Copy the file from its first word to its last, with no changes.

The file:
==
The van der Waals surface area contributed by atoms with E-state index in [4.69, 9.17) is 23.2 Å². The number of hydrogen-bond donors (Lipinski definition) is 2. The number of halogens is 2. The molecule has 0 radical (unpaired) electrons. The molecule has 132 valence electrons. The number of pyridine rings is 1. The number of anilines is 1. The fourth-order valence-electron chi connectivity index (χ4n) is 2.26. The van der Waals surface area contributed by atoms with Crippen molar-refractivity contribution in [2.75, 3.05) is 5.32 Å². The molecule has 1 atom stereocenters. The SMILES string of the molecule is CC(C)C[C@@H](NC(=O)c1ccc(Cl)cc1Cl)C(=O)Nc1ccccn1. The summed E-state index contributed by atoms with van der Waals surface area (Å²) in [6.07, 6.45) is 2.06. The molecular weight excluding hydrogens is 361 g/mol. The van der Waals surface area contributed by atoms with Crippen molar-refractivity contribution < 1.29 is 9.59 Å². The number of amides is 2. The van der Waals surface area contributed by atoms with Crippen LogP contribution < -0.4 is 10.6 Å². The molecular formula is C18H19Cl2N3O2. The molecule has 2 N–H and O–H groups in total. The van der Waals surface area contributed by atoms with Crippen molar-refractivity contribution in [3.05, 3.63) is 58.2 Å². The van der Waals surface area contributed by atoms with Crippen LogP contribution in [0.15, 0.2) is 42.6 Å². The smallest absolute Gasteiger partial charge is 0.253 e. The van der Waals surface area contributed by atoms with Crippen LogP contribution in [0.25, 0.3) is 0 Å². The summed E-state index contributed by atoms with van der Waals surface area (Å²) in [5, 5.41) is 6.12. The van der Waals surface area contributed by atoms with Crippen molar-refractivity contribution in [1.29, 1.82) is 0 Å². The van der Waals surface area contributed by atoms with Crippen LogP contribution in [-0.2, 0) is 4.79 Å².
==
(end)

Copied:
The van der Waals surface area contributed by atoms with E-state index in [4.69, 9.17) is 23.2 Å². The number of hydrogen-bond donors (Lipinski definition) is 2. The number of halogens is 2. The molecule has 0 radical (unpaired) electrons. The molecule has 132 valence electrons. The number of pyridine rings is 1. The number of anilines is 1. The fourth-order valence-electron chi connectivity index (χ4n) is 2.26. The van der Waals surface area contributed by atoms with Crippen molar-refractivity contribution in [2.75, 3.05) is 5.32 Å². The molecule has 1 atom stereocenters. The SMILES string of the molecule is CC(C)C[C@@H](NC(=O)c1ccc(Cl)cc1Cl)C(=O)Nc1ccccn1. The summed E-state index contributed by atoms with van der Waals surface area (Å²) in [6.07, 6.45) is 2.06. The molecular weight excluding hydrogens is 361 g/mol. The van der Waals surface area contributed by atoms with Crippen molar-refractivity contribution < 1.29 is 9.59 Å². The number of amides is 2. The van der Waals surface area contributed by atoms with Crippen LogP contribution < -0.4 is 10.6 Å². The molecular formula is C18H19Cl2N3O2. The molecule has 2 N–H and O–H groups in total. The van der Waals surface area contributed by atoms with Crippen molar-refractivity contribution in [3.05, 3.63) is 58.2 Å². The van der Waals surface area contributed by atoms with Crippen LogP contribution in [0.15, 0.2) is 42.6 Å². The smallest absolute Gasteiger partial charge is 0.253 e. The van der Waals surface area contributed by atoms with Crippen LogP contribution in [0.25, 0.3) is 0 Å². The summed E-state index contributed by atoms with van der Waals surface area (Å²) in [5, 5.41) is 6.12. The van der Waals surface area contributed by atoms with Crippen molar-refractivity contribution in [1.29, 1.82) is 0 Å². The van der Waals surface area contributed by atoms with Crippen LogP contribution in [-0.2, 0) is 4.79 Å².